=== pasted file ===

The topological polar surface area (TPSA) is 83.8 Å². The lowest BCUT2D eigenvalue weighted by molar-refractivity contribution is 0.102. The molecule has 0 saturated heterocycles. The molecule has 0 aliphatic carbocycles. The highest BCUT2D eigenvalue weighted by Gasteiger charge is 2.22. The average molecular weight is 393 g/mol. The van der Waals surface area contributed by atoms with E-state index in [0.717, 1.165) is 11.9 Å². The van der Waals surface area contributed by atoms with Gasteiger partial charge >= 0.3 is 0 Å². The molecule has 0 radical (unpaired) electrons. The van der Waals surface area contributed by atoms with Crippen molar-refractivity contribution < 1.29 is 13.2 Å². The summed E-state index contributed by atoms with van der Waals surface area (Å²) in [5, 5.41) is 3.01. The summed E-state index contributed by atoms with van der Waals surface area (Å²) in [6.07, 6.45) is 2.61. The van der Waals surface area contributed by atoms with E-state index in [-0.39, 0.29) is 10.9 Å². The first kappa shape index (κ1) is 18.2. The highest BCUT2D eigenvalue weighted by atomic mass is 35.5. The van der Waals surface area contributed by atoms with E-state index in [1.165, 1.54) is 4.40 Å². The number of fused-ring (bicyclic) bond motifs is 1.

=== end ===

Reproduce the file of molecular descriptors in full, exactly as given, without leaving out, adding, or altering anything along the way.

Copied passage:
The topological polar surface area (TPSA) is 83.8 Å². The lowest BCUT2D eigenvalue weighted by molar-refractivity contribution is 0.102. The molecule has 0 saturated heterocycles. The molecule has 0 aliphatic carbocycles. The highest BCUT2D eigenvalue weighted by Gasteiger charge is 2.22. The average molecular weight is 393 g/mol. The van der Waals surface area contributed by atoms with E-state index in [0.717, 1.165) is 11.9 Å². The van der Waals surface area contributed by atoms with Gasteiger partial charge >= 0.3 is 0 Å². The molecule has 0 radical (unpaired) electrons. The van der Waals surface area contributed by atoms with Crippen molar-refractivity contribution < 1.29 is 13.2 Å². The summed E-state index contributed by atoms with van der Waals surface area (Å²) in [5, 5.41) is 3.01. The summed E-state index contributed by atoms with van der Waals surface area (Å²) in [6.07, 6.45) is 2.61. The van der Waals surface area contributed by atoms with E-state index in [-0.39, 0.29) is 10.9 Å². The first kappa shape index (κ1) is 18.2. The highest BCUT2D eigenvalue weighted by atomic mass is 35.5. The van der Waals surface area contributed by atoms with E-state index in [1.165, 1.54) is 4.40 Å². The number of fused-ring (bicyclic) bond motifs is 1.